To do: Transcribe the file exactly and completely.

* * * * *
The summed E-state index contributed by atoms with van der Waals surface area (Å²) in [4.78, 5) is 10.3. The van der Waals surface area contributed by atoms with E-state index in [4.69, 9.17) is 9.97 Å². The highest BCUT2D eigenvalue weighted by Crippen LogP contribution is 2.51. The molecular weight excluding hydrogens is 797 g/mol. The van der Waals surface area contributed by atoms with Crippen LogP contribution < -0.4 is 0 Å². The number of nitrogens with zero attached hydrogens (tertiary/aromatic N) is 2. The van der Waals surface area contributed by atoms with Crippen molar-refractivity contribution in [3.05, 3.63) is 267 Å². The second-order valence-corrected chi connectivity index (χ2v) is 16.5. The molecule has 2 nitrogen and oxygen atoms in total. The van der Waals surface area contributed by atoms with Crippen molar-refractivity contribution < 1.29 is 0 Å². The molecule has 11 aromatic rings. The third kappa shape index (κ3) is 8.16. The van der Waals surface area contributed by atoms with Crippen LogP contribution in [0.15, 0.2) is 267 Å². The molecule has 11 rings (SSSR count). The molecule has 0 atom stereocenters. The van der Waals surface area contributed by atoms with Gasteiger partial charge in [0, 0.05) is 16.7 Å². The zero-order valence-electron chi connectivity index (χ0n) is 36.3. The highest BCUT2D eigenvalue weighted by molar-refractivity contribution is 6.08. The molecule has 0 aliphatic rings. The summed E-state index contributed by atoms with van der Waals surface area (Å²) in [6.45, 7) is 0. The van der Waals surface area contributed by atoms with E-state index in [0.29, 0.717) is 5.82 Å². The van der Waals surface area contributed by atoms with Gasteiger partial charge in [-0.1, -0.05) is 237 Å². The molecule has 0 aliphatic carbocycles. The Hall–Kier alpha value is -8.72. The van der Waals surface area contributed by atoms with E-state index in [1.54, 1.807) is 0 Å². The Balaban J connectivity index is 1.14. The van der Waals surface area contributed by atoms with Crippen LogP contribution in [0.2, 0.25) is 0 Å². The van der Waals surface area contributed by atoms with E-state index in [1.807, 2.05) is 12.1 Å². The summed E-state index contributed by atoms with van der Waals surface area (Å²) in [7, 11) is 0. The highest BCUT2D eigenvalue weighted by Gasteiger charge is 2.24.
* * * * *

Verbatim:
The summed E-state index contributed by atoms with van der Waals surface area (Å²) in [4.78, 5) is 10.3. The van der Waals surface area contributed by atoms with E-state index in [4.69, 9.17) is 9.97 Å². The highest BCUT2D eigenvalue weighted by Crippen LogP contribution is 2.51. The molecular weight excluding hydrogens is 797 g/mol. The van der Waals surface area contributed by atoms with Crippen LogP contribution < -0.4 is 0 Å². The number of nitrogens with zero attached hydrogens (tertiary/aromatic N) is 2. The van der Waals surface area contributed by atoms with Crippen molar-refractivity contribution in [3.05, 3.63) is 267 Å². The second-order valence-corrected chi connectivity index (χ2v) is 16.5. The molecule has 2 nitrogen and oxygen atoms in total. The van der Waals surface area contributed by atoms with Crippen molar-refractivity contribution < 1.29 is 0 Å². The molecule has 11 aromatic rings. The third kappa shape index (κ3) is 8.16. The van der Waals surface area contributed by atoms with Crippen LogP contribution in [0.15, 0.2) is 267 Å². The molecule has 11 rings (SSSR count). The molecule has 0 atom stereocenters. The van der Waals surface area contributed by atoms with Gasteiger partial charge in [0, 0.05) is 16.7 Å². The zero-order valence-electron chi connectivity index (χ0n) is 36.3. The highest BCUT2D eigenvalue weighted by molar-refractivity contribution is 6.08. The molecule has 0 aliphatic rings. The summed E-state index contributed by atoms with van der Waals surface area (Å²) in [6.45, 7) is 0. The van der Waals surface area contributed by atoms with E-state index in [0.29, 0.717) is 5.82 Å². The van der Waals surface area contributed by atoms with Gasteiger partial charge in [-0.1, -0.05) is 237 Å². The molecule has 0 aliphatic carbocycles. The Hall–Kier alpha value is -8.72. The van der Waals surface area contributed by atoms with E-state index in [1.54, 1.807) is 0 Å². The Balaban J connectivity index is 1.14. The van der Waals surface area contributed by atoms with Crippen LogP contribution in [0.2, 0.25) is 0 Å². The van der Waals surface area contributed by atoms with E-state index in [1.807, 2.05) is 12.1 Å². The summed E-state index contributed by atoms with van der Waals surface area (Å²) in [7, 11) is 0. The highest BCUT2D eigenvalue weighted by Gasteiger charge is 2.24.